I think what you have been warned against is redundant relationships that can be omitted because they are inferred by others - like this, if you can follow the sketchy pseudo-ERD:
    Code:
    Clients -< Brands -< Products
        |                    V
        |____________________|
    i.e. if each Product is associated with exactly one Brand and each Brand is associated with exactly one Client then we don't need to state also that each Product is associated with exactly one Client. Your case isn't like that
    Yeah, you're exactly right. It's been a few years since I did database development & design so I couldn't remember the proper term for it (doesn't help that I lent my textbooks to someone and never got them back). I might have been getting mixed up with "circular references".

    That is what's happening here though, isn't it? I've got both of the following relationships:

    Client->Brand->Product
    Client->Project->Product

    There are definitely two paths to follow to get from Client to Product. I need to change that somehow, but I can't figure out how for the life of me, since I need to know both which products/brands belong to each client, and also link the details of each project to the client that ordered the project. If you think it's not a big deal as long as Product is not directly related to Client though, then I guess I'll stick with what I've got.

    Quote Originally Posted by r937
    i shouldn't be too concerned about "circular" relationships -- i don't even know what that means, and i've been modelling for a few (!) years

    in your diagram you have projectid as a FK in products -- this means each product can belong to at most 1 project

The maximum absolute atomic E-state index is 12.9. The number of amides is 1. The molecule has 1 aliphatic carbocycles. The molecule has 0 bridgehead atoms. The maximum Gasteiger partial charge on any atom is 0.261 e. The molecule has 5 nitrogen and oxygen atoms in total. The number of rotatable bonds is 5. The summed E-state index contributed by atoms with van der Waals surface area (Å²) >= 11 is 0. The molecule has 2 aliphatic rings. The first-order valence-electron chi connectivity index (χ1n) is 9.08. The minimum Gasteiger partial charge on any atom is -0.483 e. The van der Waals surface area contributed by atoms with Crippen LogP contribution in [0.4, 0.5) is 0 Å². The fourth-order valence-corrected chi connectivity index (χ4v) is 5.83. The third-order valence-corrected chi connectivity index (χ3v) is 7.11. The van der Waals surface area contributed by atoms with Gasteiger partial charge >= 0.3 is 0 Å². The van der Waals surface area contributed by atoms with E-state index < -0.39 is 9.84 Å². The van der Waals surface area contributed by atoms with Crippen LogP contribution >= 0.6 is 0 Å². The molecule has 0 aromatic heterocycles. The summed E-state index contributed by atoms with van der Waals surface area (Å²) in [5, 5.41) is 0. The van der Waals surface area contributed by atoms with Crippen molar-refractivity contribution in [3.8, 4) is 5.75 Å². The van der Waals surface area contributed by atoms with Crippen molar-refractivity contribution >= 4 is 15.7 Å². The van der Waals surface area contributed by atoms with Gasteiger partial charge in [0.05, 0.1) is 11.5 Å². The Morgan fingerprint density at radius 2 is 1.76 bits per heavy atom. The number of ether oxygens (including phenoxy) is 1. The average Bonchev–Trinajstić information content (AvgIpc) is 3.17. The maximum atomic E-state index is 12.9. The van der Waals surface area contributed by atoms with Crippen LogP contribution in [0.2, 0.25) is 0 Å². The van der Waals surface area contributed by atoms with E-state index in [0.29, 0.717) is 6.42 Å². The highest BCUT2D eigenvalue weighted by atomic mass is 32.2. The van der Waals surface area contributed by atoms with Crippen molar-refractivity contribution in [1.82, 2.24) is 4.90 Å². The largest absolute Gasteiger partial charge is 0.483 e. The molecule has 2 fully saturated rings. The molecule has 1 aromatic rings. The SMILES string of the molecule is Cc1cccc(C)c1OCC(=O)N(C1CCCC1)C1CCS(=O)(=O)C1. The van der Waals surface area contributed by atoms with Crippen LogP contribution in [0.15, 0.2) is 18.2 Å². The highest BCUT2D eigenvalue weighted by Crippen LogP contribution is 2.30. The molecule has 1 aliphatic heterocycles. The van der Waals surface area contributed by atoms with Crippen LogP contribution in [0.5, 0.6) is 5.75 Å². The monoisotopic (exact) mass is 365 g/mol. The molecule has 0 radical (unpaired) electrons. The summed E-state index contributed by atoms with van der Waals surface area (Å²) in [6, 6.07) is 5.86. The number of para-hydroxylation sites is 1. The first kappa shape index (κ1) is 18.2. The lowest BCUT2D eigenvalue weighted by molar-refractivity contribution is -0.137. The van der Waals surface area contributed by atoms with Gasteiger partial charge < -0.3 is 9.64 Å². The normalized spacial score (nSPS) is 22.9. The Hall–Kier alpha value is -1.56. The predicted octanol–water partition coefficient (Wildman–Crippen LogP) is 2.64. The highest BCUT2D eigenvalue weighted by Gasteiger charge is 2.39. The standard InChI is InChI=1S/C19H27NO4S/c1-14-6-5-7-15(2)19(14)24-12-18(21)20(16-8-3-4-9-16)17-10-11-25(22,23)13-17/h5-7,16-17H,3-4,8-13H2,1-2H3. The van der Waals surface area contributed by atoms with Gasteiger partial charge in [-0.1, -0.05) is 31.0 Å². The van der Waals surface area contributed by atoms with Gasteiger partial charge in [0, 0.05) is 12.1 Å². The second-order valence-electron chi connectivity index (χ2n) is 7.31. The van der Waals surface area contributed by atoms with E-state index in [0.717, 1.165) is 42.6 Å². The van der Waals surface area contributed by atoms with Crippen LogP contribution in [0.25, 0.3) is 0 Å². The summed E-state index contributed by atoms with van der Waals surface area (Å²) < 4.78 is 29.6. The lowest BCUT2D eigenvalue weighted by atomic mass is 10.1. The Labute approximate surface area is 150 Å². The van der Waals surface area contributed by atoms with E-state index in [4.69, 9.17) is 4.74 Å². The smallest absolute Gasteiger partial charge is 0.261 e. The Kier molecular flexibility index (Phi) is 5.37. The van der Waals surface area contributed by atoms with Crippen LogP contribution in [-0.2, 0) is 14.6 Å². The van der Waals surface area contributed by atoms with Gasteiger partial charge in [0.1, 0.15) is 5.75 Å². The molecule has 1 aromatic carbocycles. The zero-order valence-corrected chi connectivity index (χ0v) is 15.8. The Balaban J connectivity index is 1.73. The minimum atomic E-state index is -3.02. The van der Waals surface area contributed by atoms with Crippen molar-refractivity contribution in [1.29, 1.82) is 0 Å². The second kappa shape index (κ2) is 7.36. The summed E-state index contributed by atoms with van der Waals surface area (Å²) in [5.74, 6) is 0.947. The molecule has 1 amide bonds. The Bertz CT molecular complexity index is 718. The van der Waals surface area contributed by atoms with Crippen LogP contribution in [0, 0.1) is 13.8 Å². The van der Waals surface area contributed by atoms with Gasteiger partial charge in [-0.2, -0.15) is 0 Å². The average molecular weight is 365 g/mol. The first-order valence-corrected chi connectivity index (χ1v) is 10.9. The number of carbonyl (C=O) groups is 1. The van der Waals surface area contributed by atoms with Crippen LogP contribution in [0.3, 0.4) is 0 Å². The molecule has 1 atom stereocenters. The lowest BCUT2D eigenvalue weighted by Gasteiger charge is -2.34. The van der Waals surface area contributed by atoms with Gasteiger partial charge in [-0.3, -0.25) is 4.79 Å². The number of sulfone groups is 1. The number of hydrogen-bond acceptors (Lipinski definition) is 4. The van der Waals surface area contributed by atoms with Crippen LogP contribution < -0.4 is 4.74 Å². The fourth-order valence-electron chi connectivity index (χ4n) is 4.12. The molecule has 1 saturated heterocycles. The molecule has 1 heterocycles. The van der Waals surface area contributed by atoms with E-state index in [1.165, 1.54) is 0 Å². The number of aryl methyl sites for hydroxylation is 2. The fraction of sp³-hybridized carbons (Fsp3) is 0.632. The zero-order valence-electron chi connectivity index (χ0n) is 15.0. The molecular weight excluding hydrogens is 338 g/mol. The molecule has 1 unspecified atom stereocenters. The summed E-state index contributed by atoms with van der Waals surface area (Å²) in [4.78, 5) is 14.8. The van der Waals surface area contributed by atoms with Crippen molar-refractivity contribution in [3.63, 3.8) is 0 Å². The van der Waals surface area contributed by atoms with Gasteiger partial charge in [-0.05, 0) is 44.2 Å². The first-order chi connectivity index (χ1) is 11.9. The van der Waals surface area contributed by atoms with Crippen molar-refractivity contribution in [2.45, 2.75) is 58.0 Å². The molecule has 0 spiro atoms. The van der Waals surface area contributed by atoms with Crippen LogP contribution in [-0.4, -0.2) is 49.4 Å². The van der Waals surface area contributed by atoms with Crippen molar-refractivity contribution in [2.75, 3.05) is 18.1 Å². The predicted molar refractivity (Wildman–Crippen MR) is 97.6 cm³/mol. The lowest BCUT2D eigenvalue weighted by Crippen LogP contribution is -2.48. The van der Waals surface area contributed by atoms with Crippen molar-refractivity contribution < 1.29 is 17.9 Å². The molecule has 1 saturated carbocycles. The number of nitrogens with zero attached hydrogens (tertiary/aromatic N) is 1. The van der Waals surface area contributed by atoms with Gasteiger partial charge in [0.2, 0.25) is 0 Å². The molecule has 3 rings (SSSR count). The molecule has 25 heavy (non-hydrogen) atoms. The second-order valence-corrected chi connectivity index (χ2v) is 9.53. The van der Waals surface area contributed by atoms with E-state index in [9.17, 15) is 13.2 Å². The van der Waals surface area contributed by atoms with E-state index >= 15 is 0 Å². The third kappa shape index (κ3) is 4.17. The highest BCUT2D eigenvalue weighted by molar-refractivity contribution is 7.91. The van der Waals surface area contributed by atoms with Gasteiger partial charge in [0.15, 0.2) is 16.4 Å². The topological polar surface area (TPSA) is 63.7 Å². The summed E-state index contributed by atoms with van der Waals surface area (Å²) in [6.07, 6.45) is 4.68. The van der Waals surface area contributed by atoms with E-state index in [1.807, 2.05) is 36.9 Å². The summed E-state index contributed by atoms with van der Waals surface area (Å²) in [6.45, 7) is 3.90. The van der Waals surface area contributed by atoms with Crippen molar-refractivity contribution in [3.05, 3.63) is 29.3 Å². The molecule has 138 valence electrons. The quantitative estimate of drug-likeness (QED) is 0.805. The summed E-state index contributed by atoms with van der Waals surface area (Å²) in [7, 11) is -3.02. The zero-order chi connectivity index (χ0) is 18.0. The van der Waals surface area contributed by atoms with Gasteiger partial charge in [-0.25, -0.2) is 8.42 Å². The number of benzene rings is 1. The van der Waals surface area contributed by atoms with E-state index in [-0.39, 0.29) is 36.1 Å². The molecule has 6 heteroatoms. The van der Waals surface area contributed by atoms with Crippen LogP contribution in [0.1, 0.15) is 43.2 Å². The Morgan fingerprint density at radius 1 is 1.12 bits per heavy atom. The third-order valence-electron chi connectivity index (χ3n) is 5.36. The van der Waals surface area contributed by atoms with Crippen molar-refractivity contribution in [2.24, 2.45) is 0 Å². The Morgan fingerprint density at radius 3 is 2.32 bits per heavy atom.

That's true, I guess I overlooked that...
    Thanks!
    Last edited by merak; 08-30-07 at 21:17.

  6. #6
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    Quote Originally Posted by r937
    nope, 7 am

    That is the middle of the night as far as I'm concerned

  7. #7
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    Quote Originally Posted by merak
    That is what's happening here though, isn't it? I've got both of the following relationships:

    Client->Brand->Product
    Client->Project->Product

    There are definitely two paths to follow to get from Client to Product. I need to change that somehow, but I can't figure out how for the life of me, since I need to know both which products/brands belong to each client, and also link the details of each project to the client that ordered the project. If you think it's not a big deal as long as Product is not directly related to Client though, then I guess I'll stick with what I've got.
    It's not a problem because none of the relationships is redundant - i.e. if you remove any one of them, you lose important information. A relationship is only redundant if you can drop it without loss of information.

    What you have is actually quite common. You will (I imagine) want to ensure that the same Client is associated with the Brand and Project for each Product. This can be done in one of the following ways:
    • Create only one ClientID column in your Products table and include it in both foreign keys.
    • Create both a BranchClientID and a ProjectClientID column in your Products table and add a constraint: CHECK (BranchClientID = ProjectClienttID)

  8. #8
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    Actually, a client can initiate a project which includes both their own product and a competitor's product from a brand that doesn't belong to them, so I wouldn't be able to do it that way, but thanks for the information. As you can tell I'm not experienced at creating commercial databases yet, so every bit of advice is valuable.

  9. #9
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    So your circular relationship non-problem is an even bigger non-problem than we thought! If a product can belong to one client's project and another client's brand then for sure you must record 2 relationships - otherwise your model would only support the cases where brand client and project client are the same.

  10. #10
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    The next problem is convincing my supervisor.

    Thanks heaps.